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Bristol Post
Bristol Post
Shashana Brown

Willow trees near Temple Meads cut down leaving 'soulless concrete jungle'

Two huge willow trees have been chopped down near Temple Meads this week with some calling the destruction "criminal", “barbaric" and "shameful". The majestic duo which occupied the southern bank of the Floating Harbour, near Meads Reach Bridge at Temple Quay, was removed yesterday (November 30) to make way for a floating pontoon walkway.

The walkway will provide a shared pedestrian and cycleway between Temple Meads ferry landing and Cattle Market Road, according to the approved planning permission granted by Bristol City Council (BCC) in 2019. Plans state that it will be 450m long and four metres wide, with lighting and a 1.4m tall safety barrier.

Photographer Jeremy Fennell, 68, said of the tree removal: "This is an utterly shameful episode that highlights the fact that Bristol City Council appears to have a very inconsistent attitude to our green areas. This area has very few trees and these particular specimens were a beautiful piece of greenery in an otherwise soulless concrete jungle. Nature and the environment just feel like an inconvenience."

READ MORE: Brislington Meadows not special enough to save from housing says Natural England

Bristol Tree Forum opposed the initial plans and in a recent Twitter, responding to Bristol 247's footage of the trees' removal, the group wrote: “We tried, but they would not listen.” Its secretary Vassili Papastavrou told Bristol Live: "Once again the citizens of Bristol are shocked by the destruction of trees.

"This case indicates the utter disregard for important trees within the Local Planning Authority and the council itself. The planning application was snuck through with virtually no mention of the trees.

The willow trees were chopped down on Wednesday, November 30 (Paul Gillis)

“The title of the application did not mention that trees were to be removed: it was for the construction of a floating pontoon walkway. There was no arboricultural report from the developer (which was the council) no tree officer report from the Local Planning Authority (which was also the council). Just a couple of circles on a drawing.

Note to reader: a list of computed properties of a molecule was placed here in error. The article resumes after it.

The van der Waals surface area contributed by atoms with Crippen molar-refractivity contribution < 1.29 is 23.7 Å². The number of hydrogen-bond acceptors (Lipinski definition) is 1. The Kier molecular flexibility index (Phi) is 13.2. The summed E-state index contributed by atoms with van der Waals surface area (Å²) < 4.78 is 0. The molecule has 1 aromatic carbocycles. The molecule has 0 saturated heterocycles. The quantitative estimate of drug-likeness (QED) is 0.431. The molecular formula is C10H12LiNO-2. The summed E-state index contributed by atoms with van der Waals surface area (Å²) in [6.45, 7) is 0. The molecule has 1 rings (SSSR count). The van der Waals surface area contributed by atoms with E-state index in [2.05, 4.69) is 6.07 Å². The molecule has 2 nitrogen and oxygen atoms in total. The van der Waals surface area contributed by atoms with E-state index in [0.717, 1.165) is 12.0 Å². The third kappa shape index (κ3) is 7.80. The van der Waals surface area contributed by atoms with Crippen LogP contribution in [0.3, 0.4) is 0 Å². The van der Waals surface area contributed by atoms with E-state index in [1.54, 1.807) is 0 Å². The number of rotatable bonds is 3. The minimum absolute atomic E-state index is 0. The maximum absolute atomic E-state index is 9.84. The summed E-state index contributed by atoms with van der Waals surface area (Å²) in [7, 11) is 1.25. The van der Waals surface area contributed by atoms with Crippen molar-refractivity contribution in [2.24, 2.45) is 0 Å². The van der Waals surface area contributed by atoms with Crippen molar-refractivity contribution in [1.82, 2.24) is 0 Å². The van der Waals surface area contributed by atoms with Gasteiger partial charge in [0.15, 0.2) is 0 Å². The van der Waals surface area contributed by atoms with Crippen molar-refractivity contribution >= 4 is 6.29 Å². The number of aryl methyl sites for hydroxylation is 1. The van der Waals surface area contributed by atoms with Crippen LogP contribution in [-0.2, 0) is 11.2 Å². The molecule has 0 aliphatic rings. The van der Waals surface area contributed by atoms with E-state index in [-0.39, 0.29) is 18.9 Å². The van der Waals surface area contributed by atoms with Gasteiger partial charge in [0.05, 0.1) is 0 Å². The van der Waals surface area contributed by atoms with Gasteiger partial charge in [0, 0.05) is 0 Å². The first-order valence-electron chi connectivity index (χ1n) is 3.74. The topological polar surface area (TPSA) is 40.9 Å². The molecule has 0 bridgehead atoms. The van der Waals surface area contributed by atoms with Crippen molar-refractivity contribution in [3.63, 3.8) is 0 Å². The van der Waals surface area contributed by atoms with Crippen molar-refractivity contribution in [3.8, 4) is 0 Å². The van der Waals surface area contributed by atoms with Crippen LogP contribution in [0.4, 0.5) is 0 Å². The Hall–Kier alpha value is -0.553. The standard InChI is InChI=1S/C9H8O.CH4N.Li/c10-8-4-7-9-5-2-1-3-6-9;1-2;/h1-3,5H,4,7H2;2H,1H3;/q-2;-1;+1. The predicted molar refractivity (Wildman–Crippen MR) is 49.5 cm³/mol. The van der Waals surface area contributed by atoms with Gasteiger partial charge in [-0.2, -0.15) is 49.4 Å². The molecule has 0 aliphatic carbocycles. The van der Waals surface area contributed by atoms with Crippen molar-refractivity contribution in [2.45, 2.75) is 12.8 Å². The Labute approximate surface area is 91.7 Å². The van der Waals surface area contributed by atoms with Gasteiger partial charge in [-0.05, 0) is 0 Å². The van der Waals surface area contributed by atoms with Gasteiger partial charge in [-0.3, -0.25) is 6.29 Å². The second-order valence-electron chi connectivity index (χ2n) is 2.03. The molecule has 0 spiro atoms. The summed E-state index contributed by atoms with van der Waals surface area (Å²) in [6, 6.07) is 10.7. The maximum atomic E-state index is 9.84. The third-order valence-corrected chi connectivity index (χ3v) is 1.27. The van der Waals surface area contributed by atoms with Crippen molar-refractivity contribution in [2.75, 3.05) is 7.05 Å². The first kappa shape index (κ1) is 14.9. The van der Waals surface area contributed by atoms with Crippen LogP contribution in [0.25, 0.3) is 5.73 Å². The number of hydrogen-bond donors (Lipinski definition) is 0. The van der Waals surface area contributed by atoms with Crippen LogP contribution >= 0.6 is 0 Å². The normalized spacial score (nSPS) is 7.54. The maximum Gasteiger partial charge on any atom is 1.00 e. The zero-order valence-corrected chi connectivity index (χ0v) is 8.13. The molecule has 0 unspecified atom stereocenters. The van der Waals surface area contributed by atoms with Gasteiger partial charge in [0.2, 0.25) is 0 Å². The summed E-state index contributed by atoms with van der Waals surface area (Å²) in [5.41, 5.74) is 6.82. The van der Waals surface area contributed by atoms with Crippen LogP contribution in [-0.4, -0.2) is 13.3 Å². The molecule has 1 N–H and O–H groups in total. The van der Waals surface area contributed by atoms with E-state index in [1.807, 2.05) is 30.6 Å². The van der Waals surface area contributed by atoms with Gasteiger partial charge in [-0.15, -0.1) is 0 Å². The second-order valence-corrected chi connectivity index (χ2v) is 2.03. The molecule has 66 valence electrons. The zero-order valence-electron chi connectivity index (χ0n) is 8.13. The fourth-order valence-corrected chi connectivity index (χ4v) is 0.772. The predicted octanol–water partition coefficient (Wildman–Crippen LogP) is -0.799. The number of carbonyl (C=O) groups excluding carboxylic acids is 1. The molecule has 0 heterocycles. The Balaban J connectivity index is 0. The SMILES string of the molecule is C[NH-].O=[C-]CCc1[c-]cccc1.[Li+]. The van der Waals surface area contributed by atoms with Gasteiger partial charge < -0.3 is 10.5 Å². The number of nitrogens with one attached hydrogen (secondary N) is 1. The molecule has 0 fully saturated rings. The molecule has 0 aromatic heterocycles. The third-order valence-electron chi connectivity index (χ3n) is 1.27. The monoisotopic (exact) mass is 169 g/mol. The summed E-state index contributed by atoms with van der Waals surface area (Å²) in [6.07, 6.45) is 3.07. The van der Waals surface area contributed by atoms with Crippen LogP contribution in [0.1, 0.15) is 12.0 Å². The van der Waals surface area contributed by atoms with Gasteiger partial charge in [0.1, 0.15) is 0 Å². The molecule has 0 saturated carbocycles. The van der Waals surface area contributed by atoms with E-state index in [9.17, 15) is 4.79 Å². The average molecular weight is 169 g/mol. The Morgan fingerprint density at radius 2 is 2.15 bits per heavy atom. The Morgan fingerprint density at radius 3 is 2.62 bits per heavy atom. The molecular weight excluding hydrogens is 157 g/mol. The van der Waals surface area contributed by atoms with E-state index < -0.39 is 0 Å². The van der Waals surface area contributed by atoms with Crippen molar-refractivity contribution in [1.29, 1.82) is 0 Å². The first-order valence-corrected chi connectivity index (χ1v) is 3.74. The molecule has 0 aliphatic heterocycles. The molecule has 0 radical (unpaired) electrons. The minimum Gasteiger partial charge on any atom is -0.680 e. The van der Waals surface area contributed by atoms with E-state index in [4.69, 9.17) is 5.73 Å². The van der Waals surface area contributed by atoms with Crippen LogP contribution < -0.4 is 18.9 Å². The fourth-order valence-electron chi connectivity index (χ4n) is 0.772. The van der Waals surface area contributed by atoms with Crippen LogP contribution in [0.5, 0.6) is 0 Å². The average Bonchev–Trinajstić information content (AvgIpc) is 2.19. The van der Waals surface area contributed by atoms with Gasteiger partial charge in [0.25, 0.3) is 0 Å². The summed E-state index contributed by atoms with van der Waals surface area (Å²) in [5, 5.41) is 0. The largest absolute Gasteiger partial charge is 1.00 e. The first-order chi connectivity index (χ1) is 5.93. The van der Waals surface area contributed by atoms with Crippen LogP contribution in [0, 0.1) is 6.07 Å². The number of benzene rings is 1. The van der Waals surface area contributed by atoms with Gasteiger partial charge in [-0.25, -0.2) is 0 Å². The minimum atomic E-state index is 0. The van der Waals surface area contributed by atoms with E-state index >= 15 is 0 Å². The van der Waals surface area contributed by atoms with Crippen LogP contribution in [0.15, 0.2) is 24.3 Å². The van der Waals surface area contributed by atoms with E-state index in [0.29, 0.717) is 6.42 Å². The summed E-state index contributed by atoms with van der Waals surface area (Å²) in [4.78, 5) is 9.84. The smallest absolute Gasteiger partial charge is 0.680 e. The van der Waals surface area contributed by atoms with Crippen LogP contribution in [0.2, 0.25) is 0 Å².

"All of which made it easy for the council to give permission to itself with a delegated decision and no public scrutiny. Just another ordinary day of tree removal in Bristol.”

Vassili Papastavrou - Bristol Tree Forum secretary (Vassili Papastavrou)

Many took to social media to also express their concerns about the city’s green spaces, after little but stumps were left behind. One Twitter user commented: “One of the great things about this city is the number of trees and green spaces but BCC/developers seem determined to destroy it."

“Barbaric behaviour, unthinking. That tree was one of the most beautiful things in the area," added another. While one person said: “A healthy mature tree? That is criminal."

Mayor 'disappointed'

A spokesperson for Bristol Mayor Marvin Rees said: “Proposals for a harbour walkway were put forward by the previous administration to support development of the Temple Quarter Enterprise Zone. These proposals were subsequently granted for planning permission in December 2015.

"A condition of the sale of the sorting office land to the University of Bristol in 2017 was that the construction of the walkway would be delivered. Planning permission was sought again in 2019 with support of local campaign groups when the original permission lapsed. We are disappointed about the loss of these trees but are bound by the sale agreement to ensure greater cycling and walking access.”

In council officers' report recommending approval of the application, the removal of the trees was acknowledged but the planting of replacement trees was seen as sufficient justification. The council's report noted: "The plans include the removal of two trees, although it was previously considered that the levels of replacement planting would more than compensate for the loss of the trees.

"Subject to a condition requiring details of the planting it is considered that the proposal is acceptable on these grounds." One of the conditions of approval added: "No development shall commence until a landscaping plan for the approved walkway, including replacement tree planting and a phasing plan for planting, have been submitted to and approved in writing by the Local Planning Authority."

A "soulless concrete jungle" is left behind (Paul Gillis)

A 'planting plan' document submitted with the application circled the two willow trees that were to be removed, but stated that a group of alders and an ash tree would be retained as would another group of willows that would be 'crown lifted and retained'. The drawings also showed that clumps of shrubs would be planted to create a new habitat for nesting birds.

The trees are located just a stone's throw away from an empty site next to Temple Meads station with proposed development plans for 100 new flats and two hotels. There are also plans for a new shop, cafe, bar and restaurants.

Only 20 of the 100 new homes will be classed as ‘affordable’ - the rest will be up for rent on the open market. The developer has said the council's removal of the trees is not linked to their scheme.


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